Lockerbie Factory Team Helping Meet Green Packaging Demand

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A LOCKERBIE factory is using state-of-the-art technology to produce packaging for an increasingly environmentally aware world.

 

The D. S. Smith site at King Edward Park, where 120 people are employed, many on a shift system, produces recyclable non-plastic containers for a range of national and international brands.

 

Dumfriesshire, Clydesdale and Tweeddale MP David Mundell, a native of the town, recently toured the building and production line, which includes design, quality control, sophisticated manufacturing technology and litho full-colour printing.

 

Originally trading as locally-owned Corrugated Products, the Dumfriesshire operation has for many years been one of a number of production centres around the UK operated by London-based D. S. Smith, a public limited company (plc).

 

During his visit, the local MP was hosted by factory general manager Miguel Aranda, production manager David Murdoch and engineering manager Michael Anderson.

 

Mr Mundell said: “I welcomed the opportunity to see the packaging being produced at the Lockerbie site and to learn more about how D. S. Smith are focusing on recyclable packaging which is sustainable, practical, provides good protection and projects the contents in a clear and attractive way.
“When I was younger I remember the business was affectionately known locally as the ‘cardboard box factory’ and I’m pleased, after all these years, many under the D. S. Smith umbrella, the business continues at the cutting edge of the industry and makes a significant contribution to the economic well-being of Mid Annandale.
“With environmental issues and net zero targets, it is reassuring to see another local employer successfully adapting to a fast-changing market place.”

 

Mr Mundell took the opportunity to express his thanks to the company for assisting at short notice earlier this year by donating cardboard packaging to volunteers working against the clock at the Ukrainian Chapel, near Lockerbie to sort and pack emergency humanitarian goods destined for refugees from the Russian attack on Ukraine.

 

He said: “I know the D. S. Smith team really stepped up to the plate at short notice, something I know was greatly appreciated by the volunteers.”

A LOCKERBIE factory is using state-of-the-art technology to produce packaging for an increasingly environmentally aware world.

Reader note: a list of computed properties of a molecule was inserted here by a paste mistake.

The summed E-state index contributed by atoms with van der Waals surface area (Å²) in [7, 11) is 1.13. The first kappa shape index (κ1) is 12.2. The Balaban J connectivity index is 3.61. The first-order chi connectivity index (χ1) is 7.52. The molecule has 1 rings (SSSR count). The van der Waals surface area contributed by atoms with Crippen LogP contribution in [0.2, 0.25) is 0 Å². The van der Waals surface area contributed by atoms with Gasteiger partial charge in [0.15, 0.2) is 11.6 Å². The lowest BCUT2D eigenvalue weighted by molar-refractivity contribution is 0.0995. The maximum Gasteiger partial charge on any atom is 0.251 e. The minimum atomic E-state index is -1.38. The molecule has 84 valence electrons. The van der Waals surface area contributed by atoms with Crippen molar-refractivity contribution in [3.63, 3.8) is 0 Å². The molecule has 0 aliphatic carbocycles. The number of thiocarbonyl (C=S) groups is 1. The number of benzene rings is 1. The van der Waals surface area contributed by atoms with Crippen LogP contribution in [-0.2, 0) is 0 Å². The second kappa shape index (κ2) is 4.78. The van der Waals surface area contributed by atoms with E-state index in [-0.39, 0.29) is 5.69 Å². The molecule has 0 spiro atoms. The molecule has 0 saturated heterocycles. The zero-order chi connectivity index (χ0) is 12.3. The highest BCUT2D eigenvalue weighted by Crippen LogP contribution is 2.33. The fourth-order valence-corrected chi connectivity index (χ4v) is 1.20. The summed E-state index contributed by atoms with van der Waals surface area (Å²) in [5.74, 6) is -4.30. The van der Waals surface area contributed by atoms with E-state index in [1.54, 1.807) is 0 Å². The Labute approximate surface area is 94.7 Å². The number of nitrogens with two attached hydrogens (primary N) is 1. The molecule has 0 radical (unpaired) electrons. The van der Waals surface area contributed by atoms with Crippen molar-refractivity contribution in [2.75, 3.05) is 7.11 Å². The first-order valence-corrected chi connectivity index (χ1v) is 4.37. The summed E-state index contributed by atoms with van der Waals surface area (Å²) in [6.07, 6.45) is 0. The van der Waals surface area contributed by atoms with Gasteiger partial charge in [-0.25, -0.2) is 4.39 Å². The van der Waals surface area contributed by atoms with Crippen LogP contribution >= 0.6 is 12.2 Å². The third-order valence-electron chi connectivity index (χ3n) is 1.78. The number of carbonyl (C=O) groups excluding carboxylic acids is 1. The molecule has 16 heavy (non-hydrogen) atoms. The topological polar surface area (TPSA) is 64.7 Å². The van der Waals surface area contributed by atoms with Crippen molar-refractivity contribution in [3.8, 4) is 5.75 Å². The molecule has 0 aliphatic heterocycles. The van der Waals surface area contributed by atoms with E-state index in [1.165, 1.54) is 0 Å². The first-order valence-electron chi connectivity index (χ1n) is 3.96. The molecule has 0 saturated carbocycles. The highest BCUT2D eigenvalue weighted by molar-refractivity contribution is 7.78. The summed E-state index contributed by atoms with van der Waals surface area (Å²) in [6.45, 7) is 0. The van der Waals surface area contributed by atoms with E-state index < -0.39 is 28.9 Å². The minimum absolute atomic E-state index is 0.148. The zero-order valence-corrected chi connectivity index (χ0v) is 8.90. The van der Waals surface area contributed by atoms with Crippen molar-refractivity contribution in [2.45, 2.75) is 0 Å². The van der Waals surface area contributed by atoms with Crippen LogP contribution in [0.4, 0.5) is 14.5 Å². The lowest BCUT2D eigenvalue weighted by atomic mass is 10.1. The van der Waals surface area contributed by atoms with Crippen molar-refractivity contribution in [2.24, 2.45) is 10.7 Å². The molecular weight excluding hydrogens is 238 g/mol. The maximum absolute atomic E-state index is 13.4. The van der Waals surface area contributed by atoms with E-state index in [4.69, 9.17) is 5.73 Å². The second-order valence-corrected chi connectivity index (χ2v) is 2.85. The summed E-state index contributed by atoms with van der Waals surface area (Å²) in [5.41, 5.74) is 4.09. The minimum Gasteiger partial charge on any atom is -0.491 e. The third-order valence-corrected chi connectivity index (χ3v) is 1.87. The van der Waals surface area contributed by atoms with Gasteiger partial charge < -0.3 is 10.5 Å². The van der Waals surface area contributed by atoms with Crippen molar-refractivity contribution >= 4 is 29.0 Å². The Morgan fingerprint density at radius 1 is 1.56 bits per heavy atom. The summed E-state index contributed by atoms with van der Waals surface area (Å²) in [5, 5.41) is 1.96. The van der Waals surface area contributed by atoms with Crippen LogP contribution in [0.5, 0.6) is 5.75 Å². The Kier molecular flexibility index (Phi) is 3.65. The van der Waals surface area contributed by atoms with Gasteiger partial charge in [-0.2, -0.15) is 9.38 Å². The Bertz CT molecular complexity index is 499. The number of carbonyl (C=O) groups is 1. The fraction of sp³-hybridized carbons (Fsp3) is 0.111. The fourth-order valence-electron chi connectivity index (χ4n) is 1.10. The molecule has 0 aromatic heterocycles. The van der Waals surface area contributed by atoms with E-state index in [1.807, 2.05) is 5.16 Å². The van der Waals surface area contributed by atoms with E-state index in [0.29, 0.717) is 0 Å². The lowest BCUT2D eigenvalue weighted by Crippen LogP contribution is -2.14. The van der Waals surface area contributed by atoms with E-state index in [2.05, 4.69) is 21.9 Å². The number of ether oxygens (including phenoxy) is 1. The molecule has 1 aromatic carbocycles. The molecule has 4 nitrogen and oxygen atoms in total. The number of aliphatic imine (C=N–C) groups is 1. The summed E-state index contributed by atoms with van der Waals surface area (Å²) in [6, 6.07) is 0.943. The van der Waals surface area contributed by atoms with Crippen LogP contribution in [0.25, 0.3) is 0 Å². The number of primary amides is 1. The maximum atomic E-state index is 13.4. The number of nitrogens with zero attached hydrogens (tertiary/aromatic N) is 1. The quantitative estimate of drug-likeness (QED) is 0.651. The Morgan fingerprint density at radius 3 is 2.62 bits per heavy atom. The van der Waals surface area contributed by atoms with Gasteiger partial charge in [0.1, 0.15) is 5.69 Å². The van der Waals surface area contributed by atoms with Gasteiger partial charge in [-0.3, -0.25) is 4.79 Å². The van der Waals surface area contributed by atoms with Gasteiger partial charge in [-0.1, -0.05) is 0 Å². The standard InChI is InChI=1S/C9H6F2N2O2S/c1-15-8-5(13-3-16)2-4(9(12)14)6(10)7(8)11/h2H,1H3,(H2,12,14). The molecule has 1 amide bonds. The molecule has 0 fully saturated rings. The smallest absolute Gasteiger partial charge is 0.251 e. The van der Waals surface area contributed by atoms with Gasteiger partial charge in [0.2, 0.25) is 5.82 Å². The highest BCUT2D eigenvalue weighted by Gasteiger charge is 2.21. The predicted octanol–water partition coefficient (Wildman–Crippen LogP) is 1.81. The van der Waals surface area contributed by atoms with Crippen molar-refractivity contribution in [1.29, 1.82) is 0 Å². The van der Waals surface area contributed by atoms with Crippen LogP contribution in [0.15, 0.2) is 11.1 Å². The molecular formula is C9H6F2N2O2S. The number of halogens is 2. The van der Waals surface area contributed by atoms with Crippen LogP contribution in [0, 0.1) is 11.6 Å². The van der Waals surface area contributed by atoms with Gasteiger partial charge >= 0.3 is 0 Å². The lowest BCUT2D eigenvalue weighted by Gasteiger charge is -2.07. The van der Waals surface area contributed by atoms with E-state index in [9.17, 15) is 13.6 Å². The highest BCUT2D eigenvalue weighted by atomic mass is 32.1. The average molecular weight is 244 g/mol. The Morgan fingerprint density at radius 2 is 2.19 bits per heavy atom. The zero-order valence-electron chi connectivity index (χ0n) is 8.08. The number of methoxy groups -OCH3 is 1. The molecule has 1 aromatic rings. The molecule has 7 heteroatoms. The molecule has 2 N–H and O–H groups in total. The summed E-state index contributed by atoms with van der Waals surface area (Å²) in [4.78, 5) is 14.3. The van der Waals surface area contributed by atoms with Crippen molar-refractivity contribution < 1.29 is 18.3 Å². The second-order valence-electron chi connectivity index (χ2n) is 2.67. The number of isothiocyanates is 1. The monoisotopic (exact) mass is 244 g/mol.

The D. S. Smith site at King Edward Park, where 120 people are employed, many on a shift system, produces recyclable non-plastic containers for a range of national and international brands.

 

Dumfriesshire, Clydesdale and Tweeddale MP David Mundell, a native of the town, recently toured the building and production line, which includes design, quality control, sophisticated manufacturing technology and litho full-colour printing.

 

Originally trading as locally-owned Corrugated Products, the Dumfriesshire operation has for many years been one of a number of production centres around the UK operated by London-based D. S. Smith, a public limited company (plc).

 

During his visit, the local MP was hosted by factory general manager Miguel Aranda, production manager David Murdoch and engineering manager Michael Anderson.

 

Mr Mundell said: “I welcomed the opportunity to see the packaging being produced at the Lockerbie site and to learn more about how D. S. Smith are focusing on recyclable packaging which is sustainable, practical, provides good protection and projects the contents in a clear and attractive way.
“When I was younger I remember the business was affectionately known locally as the ‘cardboard box factory’ and I’m pleased, after all these years, many under the D. S. Smith umbrella, the business continues at the cutting edge of the industry and makes a significant contribution to the economic well-being of Mid Annandale.
“With environmental issues and net zero targets, it is reassuring to see another local employer successfully adapting to a fast-changing market place.”

 

Mr Mundell took the opportunity to express his thanks to the company for assisting at short notice earlier this year by donating cardboard packaging to volunteers working against the clock at the Ukrainian Chapel, near Lockerbie to sort and pack emergency humanitarian goods destined for refugees from the Russian attack on Ukraine.

 

He said: “I know the D. S. Smith team really stepped up to the plate at short notice, something I know was greatly appreciated by the volunteers.”